Lawrence Mushwana says the SA Human Rights Commission is engaging with various players to consider the effects of business on human rights.
Former prime minister Jawaharlal Nehru of India and Nelson Mandela shared the same words when they stated that “there is no easy walk to freedom”.
Twenty years ago, when South Africans took the courageous and necessary steps towards freedom and democracy, many would have shared the sentiments expressed by Nehru and Mandela: that the journey towards freedom is a difficult yet inspiring path that every human being must take.
For many South Africans, our reflection on freedom is both personal and political. For the majority of previously disenfranchised South Africans, our reflection is deeply political because April 27, 1994 marked the first day in our history when we were able to exercise our constitutional political right.
Casting a vote in 1994 for many South Africans, especially black men and women, will feature as one of the most memorable and significant attainments of their lives.
So significant are political rights to our history and country that one of the founding provisions of our constitution sets out the key value of universal adult suffrage.
Finding our voices on April 27, 1994, ended years of silence in which our human rights had been denied.
As we again prepare to vote on May 7, we can only be reminded once again of where we have come from and how precious our democracy is.
The freedom to make decisions and choices in our personal and political lives is one that we must celebrate. It is when we are faced with choices, even difficult choices, that this elusive concept of freedom is often appreciated.
In 1994, when South Africans went to exercise their right to vote, they were presented with a choice of 19 political parties. Almost 20 million South Africans made their political choices known and chose the political parties that would walk with them on the newfound road called Freedom.
Twenty years later, our political landscape of constitutional democracy has opened the space for more political parties to emerge, thus creating more choices for people.
This is one testament to what freedom has meant over the past 20 years.
Freedom places an enormous responsibility on those who are free. Our freedom from hunger, fear or ignorance has partially been addressed through various government programmes.
However, the freedom from poverty for all in South Africa is one that we must still overcome. Freedom from poverty entails economic freedom, which enables individuals to have financial control over their lives and requires us to take responsibility for those without access to income-generating activities and employment opportunities.
It includes those who are employed but work in inhumane and exploitative conditions. It is this freedom that brings a key player who is often forgotten in the debate – the business community.
Our reflection on 20 years of democracy often begins and ends with an analysis of government and we often ignore the pivotal role that business stakeholders, domestically and internationally, have played in our quest for freedom.
The SA Human Rights Commission (SAHRC) has a responsibility to promote and protect the human rights of those who have yet to enjoy economic freedom and live in poverty, which often has devastating impacts on people’s dignity.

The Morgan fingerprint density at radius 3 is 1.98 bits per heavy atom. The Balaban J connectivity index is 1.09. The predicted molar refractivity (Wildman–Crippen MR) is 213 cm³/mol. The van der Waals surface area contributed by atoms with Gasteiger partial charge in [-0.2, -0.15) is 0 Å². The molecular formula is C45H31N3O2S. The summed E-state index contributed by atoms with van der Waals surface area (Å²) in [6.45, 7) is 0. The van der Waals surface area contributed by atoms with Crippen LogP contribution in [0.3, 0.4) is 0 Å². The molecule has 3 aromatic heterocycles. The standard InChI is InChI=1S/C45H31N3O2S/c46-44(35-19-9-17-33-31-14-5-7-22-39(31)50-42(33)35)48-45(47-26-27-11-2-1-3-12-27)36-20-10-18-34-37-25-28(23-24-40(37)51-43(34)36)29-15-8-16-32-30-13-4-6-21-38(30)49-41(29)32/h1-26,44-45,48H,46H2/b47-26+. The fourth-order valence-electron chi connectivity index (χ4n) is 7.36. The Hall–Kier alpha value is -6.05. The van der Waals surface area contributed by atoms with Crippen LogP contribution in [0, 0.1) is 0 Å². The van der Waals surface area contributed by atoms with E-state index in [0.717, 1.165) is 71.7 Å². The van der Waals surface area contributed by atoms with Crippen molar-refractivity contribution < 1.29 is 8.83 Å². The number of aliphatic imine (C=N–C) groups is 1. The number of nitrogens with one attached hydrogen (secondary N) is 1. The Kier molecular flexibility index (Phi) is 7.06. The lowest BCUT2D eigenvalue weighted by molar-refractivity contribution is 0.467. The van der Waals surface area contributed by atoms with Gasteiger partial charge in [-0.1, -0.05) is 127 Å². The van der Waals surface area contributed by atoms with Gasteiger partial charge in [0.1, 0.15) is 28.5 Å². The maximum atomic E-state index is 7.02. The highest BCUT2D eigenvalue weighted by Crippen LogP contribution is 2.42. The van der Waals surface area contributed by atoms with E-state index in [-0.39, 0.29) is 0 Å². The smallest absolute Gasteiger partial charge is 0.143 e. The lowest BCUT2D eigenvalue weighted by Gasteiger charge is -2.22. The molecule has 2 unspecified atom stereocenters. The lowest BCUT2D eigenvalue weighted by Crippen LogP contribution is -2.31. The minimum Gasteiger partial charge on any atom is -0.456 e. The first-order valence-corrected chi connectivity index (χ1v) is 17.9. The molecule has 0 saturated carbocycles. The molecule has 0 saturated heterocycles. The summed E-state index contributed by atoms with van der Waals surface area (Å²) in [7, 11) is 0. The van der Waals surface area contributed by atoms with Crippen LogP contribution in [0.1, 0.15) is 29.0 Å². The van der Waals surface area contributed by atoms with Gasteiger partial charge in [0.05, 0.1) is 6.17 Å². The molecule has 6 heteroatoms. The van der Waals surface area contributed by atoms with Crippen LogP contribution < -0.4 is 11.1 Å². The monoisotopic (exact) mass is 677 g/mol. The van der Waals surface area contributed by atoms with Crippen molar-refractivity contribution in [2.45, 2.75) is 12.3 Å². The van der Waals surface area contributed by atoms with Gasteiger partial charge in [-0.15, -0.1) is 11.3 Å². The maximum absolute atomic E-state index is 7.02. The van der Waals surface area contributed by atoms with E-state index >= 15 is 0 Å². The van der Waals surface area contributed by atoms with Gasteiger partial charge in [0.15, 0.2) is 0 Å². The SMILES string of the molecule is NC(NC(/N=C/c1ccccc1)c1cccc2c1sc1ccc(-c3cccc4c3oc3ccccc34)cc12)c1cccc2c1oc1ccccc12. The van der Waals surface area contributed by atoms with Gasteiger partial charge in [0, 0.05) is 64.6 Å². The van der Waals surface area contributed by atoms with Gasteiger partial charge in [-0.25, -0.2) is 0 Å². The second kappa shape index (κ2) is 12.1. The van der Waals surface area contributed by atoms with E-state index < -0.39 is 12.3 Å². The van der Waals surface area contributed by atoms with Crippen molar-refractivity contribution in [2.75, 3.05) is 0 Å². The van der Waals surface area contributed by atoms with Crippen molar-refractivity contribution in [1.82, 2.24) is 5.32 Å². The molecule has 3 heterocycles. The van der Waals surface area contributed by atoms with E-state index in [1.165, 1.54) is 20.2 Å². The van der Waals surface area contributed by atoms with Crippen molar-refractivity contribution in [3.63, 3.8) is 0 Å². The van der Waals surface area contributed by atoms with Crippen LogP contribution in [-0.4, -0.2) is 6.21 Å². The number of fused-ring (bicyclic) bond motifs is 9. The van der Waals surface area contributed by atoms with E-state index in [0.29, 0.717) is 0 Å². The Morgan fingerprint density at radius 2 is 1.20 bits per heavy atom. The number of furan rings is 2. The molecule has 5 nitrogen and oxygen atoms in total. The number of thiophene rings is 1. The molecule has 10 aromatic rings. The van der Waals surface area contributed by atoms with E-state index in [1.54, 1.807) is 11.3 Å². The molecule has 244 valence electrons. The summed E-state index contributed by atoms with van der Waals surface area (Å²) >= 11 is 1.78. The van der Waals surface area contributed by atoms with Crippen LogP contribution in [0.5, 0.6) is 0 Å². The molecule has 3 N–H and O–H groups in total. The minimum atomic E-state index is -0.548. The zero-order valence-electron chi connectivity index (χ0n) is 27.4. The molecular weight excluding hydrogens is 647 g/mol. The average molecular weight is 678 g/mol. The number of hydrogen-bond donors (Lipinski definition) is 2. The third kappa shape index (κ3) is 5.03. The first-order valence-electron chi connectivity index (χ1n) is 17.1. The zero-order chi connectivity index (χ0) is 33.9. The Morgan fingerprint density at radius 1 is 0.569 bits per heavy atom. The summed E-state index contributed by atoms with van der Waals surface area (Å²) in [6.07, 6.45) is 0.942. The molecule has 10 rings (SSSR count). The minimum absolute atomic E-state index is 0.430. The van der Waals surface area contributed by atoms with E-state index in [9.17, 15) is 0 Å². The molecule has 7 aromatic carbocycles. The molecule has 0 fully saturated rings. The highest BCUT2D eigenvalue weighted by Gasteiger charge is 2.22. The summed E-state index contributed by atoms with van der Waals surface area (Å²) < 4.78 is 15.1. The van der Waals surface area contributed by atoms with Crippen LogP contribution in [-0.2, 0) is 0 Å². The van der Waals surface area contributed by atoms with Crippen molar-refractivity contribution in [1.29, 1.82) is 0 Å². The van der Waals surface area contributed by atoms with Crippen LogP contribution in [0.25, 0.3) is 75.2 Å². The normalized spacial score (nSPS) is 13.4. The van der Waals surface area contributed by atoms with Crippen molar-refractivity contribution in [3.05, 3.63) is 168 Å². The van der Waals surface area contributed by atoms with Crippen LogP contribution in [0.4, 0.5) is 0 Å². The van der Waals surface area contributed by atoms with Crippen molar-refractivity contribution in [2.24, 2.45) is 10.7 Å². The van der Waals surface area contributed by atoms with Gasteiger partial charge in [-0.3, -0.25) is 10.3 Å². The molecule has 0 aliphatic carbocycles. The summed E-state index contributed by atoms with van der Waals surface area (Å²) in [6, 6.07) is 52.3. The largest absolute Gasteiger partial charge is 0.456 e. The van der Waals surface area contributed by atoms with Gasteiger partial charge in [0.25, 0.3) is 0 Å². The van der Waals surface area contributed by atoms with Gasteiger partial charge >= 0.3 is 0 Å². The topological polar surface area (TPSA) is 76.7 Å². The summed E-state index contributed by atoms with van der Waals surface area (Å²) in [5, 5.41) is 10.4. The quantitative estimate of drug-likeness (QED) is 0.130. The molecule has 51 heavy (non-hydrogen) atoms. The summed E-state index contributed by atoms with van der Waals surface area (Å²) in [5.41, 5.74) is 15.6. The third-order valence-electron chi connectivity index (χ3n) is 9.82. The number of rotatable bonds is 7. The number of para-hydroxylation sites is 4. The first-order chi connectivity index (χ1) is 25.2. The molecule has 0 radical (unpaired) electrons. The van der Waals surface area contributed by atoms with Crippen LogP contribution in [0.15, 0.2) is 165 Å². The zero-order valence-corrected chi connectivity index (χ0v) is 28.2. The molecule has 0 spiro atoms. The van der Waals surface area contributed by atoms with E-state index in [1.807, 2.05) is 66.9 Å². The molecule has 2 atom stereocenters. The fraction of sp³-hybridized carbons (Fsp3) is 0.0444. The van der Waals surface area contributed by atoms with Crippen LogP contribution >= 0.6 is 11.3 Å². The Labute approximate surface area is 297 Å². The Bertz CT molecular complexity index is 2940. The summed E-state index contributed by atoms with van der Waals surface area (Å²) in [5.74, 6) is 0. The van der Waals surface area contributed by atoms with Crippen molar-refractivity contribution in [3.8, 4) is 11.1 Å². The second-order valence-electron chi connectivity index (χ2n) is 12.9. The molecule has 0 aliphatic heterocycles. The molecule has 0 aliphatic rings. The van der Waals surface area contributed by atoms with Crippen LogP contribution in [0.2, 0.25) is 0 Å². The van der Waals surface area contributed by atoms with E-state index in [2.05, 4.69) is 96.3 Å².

In carrying out its responsibilities, the SAHRC has chosen the theme of Business and Human Rights, which it will focus on during this year and next. Our reflection on what freedom means in the context of our mandate and theme requires the SAHRC to engage with various players in order to consider the impact that business has had on human rights.
We will approach our work through a business and human rights lens and seek to understand and reflect on what business has done to advance economic freedom for everyone in our country.
Intrinsically linked to freedom is human dignity. This concept features strongly through our constitution. It also featured as a thread in the rich tapestry of teachings from Mandela.
During his first State of the Nation address in May 1994, Mandela laid the foundation for ensuring that government would entrench the notion of freedom and human dignity in all its policies and interventions.
In its reflection of 20 years of democracy, the government’s report (issued by the Department of Performance Monitoring and Evaluation in February) lauds some of the significant achievements. Included among these is the establishment of the SAHRC. As with all institutions that support constitutional democracy, the commission requires the necessary financial support from government in order to be fully independent. It is through this independence that it will enjoy the support and respect of its various stakeholders.
Indeed, the constitution elaborates on this support and states specifically that the SAHRC and similar institutions supporting constitutional democracy must be “assisted and protected by organs of state… to ensure their impartiality, dignity and effectiveness”. State institutions supporting constitutional democracy were created specifically to nurture our democracy and there is still much work that needs to be done to ensure everyone’s human rights are promoted, respected and protected.
The SAHRC will next year mark its own 20 years of existence. We too will use our 20th anniversary as an opportunity to reflect on how far we have come in delivering on our constitutional mandate.
We will reflect both externally on the impact that our work has had in the daily lives of people in South Africa as well as to what extent we have achieved an institution that reflects the values of the constitution internally.
We are looking forward to this process and are confident that it will strengthen us in our work.
However, and more immediately, all of us at the SAHRC will join with everyone in South Africa to celebrate this very special Freedom Day.